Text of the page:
I think it comes down to people. When diverse interests with a stake in local water resources sit down to genuinely listen to and learn from one another, they can find common ground, and solutions that meet their collective need. Nothing can create new water, but we can figure out how to better use and share it. The people who live and work in, and care for rural communities across the Pacific Northwest: farmers, conservation groups, natural resource agency staff, and local citizens, are best suited to collaboratively figure out the best way to share, efficiently use, and help steward water for the benefit of all who reply upon it.

Is this what you call “human-scale” conservation?

Yes. All of us who work to restore watersheds use terms of scale to describe where we are working; terminology like “landscape-scale,” watershed-scale,” ecosystem-scale,” and “community-scale.” Sustainable Northwest works at all of these levels, but virtually everything we do involves talking to people. The most powerful means by which we seek to improve watersheds is by connecting in a real way with other human beings. I believe deeply that this human-scale conservation is the only way to tackle the West’s most difficult water challenges; increasingly, agencies, funders, and other thought-leaders concur. I don’t know of other conservation groups that so explicitly take this view; it is something that makes Sustainable Northwest unique and one of the main reasons I work here.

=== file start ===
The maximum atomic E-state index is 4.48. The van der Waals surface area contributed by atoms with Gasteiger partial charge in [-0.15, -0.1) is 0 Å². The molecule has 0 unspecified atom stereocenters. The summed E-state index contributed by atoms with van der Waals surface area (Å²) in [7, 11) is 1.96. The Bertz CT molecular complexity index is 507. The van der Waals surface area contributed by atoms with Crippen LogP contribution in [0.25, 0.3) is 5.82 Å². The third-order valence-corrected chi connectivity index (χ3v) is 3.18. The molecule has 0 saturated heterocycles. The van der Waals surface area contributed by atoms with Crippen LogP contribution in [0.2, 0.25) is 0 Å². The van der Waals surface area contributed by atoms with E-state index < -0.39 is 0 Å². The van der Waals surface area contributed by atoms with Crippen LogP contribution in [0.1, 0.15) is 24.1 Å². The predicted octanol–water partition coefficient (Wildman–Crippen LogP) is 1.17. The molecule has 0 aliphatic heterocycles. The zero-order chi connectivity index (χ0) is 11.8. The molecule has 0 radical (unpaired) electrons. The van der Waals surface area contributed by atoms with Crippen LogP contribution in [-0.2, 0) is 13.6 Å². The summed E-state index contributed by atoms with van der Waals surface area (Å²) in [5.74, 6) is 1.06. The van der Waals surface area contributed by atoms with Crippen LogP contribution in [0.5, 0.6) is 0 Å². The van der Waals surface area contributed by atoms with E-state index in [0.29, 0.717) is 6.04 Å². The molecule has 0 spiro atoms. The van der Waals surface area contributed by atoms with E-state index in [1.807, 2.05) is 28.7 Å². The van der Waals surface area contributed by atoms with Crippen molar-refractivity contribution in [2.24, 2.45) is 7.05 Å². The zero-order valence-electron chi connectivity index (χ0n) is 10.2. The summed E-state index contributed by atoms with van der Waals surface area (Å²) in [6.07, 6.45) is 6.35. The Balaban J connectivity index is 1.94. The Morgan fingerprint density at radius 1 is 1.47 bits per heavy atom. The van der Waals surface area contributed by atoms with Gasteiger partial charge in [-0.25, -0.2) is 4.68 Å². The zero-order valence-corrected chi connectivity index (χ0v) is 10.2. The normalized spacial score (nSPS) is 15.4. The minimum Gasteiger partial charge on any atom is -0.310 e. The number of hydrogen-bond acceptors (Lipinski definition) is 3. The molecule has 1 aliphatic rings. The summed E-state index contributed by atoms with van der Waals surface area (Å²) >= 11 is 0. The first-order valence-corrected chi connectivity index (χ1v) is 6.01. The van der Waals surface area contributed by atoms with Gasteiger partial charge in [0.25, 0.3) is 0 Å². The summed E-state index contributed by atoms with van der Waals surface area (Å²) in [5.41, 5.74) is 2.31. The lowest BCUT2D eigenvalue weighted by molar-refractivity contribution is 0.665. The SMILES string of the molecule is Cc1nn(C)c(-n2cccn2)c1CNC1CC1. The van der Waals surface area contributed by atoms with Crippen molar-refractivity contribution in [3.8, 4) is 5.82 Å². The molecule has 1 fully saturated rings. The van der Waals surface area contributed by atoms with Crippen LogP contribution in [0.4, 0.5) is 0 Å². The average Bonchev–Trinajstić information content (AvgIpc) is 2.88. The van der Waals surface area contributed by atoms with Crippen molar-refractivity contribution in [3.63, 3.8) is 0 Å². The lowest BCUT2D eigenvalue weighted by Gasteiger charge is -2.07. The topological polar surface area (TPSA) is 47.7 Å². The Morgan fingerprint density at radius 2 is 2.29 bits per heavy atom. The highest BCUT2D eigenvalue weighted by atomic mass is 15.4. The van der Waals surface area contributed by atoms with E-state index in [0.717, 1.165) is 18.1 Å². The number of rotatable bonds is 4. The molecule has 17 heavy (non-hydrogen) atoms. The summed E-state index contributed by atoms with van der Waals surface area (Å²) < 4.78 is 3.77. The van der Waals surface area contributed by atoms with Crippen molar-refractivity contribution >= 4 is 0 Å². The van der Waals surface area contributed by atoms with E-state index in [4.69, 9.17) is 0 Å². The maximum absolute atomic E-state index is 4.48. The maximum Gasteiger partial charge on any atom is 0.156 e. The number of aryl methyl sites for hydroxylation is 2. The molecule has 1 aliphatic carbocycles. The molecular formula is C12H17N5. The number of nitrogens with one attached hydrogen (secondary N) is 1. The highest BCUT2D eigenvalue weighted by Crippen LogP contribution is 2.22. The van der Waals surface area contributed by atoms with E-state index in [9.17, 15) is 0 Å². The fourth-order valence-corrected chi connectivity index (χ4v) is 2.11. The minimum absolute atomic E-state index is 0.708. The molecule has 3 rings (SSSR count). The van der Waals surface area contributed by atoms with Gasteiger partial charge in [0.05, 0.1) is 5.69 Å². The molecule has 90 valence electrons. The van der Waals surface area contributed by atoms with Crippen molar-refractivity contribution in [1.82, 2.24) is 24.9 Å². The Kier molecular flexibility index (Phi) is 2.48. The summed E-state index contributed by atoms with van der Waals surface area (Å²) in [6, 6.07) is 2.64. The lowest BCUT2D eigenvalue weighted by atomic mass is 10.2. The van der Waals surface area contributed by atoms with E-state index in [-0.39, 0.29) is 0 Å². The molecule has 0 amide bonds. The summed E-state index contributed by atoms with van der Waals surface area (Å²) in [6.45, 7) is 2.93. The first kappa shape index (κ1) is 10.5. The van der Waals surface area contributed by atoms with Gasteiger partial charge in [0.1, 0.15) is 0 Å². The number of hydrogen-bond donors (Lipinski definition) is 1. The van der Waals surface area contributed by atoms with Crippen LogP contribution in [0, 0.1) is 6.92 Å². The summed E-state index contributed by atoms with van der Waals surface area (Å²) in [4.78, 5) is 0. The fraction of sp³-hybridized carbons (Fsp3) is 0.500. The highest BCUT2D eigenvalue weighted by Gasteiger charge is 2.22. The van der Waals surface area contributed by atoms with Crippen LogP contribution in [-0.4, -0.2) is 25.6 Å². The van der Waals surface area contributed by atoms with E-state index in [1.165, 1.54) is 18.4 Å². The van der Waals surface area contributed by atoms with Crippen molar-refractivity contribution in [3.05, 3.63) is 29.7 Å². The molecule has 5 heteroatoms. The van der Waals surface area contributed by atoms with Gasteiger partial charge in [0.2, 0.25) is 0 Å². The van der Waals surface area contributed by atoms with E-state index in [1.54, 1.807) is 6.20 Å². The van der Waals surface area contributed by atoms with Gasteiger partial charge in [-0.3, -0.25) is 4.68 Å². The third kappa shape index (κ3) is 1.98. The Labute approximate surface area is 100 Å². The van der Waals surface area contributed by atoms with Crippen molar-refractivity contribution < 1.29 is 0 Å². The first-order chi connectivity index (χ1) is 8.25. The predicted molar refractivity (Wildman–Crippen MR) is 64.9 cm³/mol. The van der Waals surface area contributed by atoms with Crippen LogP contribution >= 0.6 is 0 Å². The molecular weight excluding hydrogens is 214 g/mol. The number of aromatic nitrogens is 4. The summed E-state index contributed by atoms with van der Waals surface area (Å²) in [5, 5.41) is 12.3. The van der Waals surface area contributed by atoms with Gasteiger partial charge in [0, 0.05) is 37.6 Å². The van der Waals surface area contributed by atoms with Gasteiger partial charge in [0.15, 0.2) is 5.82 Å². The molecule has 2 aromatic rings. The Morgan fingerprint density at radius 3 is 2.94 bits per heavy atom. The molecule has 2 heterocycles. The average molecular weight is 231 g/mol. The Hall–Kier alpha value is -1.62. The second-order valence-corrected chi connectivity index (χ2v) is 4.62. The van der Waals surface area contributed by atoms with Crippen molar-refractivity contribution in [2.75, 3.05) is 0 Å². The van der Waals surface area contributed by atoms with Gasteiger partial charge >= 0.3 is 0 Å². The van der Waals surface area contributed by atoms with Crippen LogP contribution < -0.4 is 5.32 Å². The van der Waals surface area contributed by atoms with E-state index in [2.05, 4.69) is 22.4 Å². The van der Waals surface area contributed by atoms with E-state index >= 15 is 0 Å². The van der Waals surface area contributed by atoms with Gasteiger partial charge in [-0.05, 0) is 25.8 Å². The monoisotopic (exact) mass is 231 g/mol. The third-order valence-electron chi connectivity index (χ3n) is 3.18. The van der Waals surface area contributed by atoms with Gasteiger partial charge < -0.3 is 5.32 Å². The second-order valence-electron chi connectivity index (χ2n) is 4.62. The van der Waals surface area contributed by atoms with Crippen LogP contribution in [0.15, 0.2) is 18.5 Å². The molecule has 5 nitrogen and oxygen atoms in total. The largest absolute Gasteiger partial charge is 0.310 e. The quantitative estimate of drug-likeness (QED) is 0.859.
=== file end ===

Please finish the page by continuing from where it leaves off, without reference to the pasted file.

Have local communities so far been successful in tackling water issues?

In part. Watershed restoration projects over the last three decades have made tremendous progress at the site and small watershed level. Formerly polluted, degraded, or dry streams are now flowing and supporting healthy and balanced use by wildlife, industry, and regular people. However, much of this work has occurred in a sort of “checker-board” across the landscape, driven by organizational service areas, natural resource agency priorities, landowner interest, and simple opportunity. These efforts in total have not resulted in the magnitude of impact needed for the West’s great waterways to have enough clean water to meet water demand and water quality standards, nurture healthy populations of native fish, and support sustainable natural resource-reliant industries.

How do we “scale-up” from success in communities to results in river basins?

I see formal partnerships between stakeholders that operate with trust and honesty across geographic, political, and cultural boundaries as the best way to drive results up from the site to the river basin as a whole.  Such partnerships can build coordinated plans that prioritize the type, location, and timing of restoration work that will make a lasting difference on a local and basin-scale.